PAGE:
Jewish World Review
http://www.jewishworldreview.com | (KRT) You drive up to the order microphone at your favorite fast-food joint and ask for a cheeseburger, chocolate shake and fries. Then the speaker crackles, asking if you'd also like to fill up with biodiesel fuel made out of the restaurant's reprocessed frying oil.
Researchers at Hiram College think that might not be as farfetched a scenario as you might think.
The 900-student liberal arts college in Portage County, Ohio, is working on how to make environmentally friendly biodiesel fuel - a nonpetroleum blend of old cooking oil or soybean oil combined with methanol or ethanol and a catalyst - more useful. Navistar Corp., one of the world's largest makers of diesel engines, is funding the five-year project at a cost of about $25,000 a year.
Biodiesel isn't some cleaner-burning fuel of the future, though. It's being used now, with some proponents easily mixing the stuff in their home garages to power unmodified diesel engines. Longtime rock musician Neil Young has toured the country in vehicles fueled with a biodiesel blend.
But Hiram chemistry professor John Cragel Jr. thinks he and his undergraduate research team can do better. One big problem with biodiesel is that it spoils relatively quickly, and a second is that prolonged use of pure biodiesel may harm engines. Hiram's research will look into how to prolong the life of the alternative fuel and make it safer for engines.
"The project is in its initial stages," Cragel said Tuesday as part of the initial kickoff of the fuel research endeavor. "If we can solve the stability problem, you have a perfect solution."
Illinois-based Navistar chose Hiram for the research project because one of its executives is a Hiram graduate, said John Horne, the company's recently retired chief executive officer and chairman. Navistar donated a mammoth six-cylinder, 466-cubic-inch diesel engine, related equipment and other funding.
"The emissions regulations keep getting tighter and tighter," Horne said.
One way to deal with that is to make engines less polluting, he said.
And the other way is to develop cleaner burning fuels, which is why Navistar and Hiram are hooking up, Horne said.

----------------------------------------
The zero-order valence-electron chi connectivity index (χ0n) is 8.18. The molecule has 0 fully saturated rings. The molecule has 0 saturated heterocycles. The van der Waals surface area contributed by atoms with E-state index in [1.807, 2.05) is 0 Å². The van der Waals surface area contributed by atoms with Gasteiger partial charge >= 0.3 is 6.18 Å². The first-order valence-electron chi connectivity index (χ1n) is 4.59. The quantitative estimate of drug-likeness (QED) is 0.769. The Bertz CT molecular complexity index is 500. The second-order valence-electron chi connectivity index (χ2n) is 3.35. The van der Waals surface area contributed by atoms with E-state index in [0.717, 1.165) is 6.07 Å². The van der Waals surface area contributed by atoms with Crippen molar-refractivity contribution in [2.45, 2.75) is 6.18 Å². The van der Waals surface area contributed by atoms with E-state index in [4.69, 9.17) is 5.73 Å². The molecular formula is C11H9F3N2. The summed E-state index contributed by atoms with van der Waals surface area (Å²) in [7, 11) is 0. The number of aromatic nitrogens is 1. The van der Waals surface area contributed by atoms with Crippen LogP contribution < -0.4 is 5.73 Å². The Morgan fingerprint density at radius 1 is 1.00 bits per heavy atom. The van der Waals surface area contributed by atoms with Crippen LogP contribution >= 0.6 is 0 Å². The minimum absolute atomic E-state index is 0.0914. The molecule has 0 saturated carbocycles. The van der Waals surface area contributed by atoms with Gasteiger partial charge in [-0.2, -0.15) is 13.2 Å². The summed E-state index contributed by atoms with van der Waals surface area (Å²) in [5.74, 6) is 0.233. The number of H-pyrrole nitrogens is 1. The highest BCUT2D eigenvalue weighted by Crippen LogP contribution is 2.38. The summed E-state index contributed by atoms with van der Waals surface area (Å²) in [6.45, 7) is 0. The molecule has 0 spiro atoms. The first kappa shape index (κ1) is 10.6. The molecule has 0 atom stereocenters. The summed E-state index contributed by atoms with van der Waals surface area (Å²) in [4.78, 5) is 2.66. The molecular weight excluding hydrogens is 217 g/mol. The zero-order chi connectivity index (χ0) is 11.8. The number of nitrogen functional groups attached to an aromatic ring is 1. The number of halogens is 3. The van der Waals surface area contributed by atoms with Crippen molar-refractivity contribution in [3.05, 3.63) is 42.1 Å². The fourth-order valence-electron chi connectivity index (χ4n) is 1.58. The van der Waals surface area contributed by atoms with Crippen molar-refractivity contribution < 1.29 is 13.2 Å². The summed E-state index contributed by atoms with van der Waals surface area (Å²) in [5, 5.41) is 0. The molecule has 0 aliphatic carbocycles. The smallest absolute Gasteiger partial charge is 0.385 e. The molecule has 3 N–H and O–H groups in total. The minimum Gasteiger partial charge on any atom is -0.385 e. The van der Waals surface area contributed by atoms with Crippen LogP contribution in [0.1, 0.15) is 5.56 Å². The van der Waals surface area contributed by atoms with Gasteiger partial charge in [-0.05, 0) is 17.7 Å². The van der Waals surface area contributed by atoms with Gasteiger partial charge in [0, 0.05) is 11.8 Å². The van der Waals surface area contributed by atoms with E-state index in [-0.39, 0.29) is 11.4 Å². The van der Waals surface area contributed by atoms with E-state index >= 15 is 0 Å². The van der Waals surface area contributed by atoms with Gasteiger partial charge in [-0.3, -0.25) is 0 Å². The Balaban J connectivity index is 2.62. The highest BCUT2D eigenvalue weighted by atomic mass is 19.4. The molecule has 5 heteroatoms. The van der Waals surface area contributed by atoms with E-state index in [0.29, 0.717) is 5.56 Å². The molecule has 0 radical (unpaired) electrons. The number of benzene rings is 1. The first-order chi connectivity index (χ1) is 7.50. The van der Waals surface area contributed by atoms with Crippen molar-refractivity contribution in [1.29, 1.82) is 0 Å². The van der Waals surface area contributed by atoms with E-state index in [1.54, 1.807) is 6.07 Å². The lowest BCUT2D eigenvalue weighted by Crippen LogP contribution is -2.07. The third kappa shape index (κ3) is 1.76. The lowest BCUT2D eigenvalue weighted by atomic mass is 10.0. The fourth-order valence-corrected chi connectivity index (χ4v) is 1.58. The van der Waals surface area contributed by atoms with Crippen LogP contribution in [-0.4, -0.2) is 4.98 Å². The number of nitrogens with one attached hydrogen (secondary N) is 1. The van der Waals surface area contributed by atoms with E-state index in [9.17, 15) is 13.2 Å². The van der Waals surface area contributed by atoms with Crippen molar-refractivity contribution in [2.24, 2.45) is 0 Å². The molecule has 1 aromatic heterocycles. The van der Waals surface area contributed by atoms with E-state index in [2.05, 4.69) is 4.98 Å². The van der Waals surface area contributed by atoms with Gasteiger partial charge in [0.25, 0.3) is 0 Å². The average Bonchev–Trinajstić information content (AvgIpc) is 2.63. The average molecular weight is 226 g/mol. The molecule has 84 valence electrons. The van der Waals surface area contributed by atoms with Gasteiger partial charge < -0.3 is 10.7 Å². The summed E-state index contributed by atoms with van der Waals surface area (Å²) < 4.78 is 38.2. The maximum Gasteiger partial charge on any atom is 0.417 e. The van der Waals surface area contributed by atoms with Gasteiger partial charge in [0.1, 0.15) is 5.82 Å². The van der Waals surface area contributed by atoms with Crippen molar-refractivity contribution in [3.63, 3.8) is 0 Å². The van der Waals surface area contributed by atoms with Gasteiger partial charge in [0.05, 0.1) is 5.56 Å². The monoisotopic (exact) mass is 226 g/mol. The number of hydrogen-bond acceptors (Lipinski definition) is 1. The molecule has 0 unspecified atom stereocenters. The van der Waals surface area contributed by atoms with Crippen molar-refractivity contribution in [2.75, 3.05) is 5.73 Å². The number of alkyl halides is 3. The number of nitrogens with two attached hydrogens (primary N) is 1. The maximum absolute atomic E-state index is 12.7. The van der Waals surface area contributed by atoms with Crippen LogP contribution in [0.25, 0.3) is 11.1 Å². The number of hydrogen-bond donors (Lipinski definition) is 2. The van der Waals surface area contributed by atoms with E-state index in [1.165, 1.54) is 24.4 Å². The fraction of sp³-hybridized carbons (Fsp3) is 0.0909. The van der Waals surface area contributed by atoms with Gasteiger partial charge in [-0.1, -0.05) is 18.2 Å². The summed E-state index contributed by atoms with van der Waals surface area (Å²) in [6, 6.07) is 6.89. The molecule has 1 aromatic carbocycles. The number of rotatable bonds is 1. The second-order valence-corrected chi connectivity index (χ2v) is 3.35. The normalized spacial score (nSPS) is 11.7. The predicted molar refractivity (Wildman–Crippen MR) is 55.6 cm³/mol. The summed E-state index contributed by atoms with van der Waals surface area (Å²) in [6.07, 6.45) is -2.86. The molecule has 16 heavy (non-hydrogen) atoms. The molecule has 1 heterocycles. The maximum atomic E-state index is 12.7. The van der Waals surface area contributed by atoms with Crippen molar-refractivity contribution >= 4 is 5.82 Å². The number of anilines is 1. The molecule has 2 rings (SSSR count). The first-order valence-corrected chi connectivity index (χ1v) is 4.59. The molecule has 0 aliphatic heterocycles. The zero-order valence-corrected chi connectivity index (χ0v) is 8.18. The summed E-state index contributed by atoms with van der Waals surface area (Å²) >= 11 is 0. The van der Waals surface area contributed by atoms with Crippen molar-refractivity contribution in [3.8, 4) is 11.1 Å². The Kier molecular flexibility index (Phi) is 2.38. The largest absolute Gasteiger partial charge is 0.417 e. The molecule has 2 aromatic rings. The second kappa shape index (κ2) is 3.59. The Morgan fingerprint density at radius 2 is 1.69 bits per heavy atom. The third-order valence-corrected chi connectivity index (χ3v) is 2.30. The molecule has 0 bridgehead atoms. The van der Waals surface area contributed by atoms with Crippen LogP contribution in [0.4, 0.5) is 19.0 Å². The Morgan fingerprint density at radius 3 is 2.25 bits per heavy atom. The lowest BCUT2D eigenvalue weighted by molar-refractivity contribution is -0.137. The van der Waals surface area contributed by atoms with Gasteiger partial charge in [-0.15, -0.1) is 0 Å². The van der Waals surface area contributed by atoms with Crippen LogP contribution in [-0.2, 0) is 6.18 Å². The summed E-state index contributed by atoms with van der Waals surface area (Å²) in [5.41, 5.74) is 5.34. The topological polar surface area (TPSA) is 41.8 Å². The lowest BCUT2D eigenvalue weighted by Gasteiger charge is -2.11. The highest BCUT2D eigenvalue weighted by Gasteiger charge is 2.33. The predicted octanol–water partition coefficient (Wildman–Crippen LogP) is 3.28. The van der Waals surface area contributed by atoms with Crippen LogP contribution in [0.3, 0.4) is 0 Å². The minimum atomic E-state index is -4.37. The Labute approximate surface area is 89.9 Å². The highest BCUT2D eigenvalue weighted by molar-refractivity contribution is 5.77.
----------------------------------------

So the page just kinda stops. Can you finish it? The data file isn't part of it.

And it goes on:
"The end is, we want to know what the best fuel of the future is," he said.
To see if biodiesel can be that fuel, Hiram's researchers need to understand the underlying chemistry of the substances that make it up, Cragel said. The research project will hit high gear after a permanent home is found for the Navistar diesel engine, he said.
Biodiesel has been made with reprocessed oil for french fries, Cragel said. The exhaust that comes from engines that burn it smells like frying potatoes, he said.
Cragel said he has made a batch using five gallons of liquid Crisco. Animal and vegetable fats - "restaurant grease" - can be made into biodiesel, he said, with most of the biodiesel powering vehicles around the United States made out of soy oil. Companies experimenting with biodiesel often use it as a blend with petroleum-based diesel, Cragel said.
Biodiesel's advantages include being biodegradable, sulfur-free, less toxic than diesel and with lower emissions for many pollutants. But biodiesel also produces higher nitrogen oxide emissions, can hurt engine performance and durability and lead to bacterial growth in engines.
Cragel hopes to find other sponsors for additional biodiesel research.
"Can we change biodiesel into biogasoline?" he said. If so, then they may be able to develop a renewable, less polluting gasoline substitute, he said.
"This can solve the energy crisis, maybe," Cragel said. "This is going to be a fun project."
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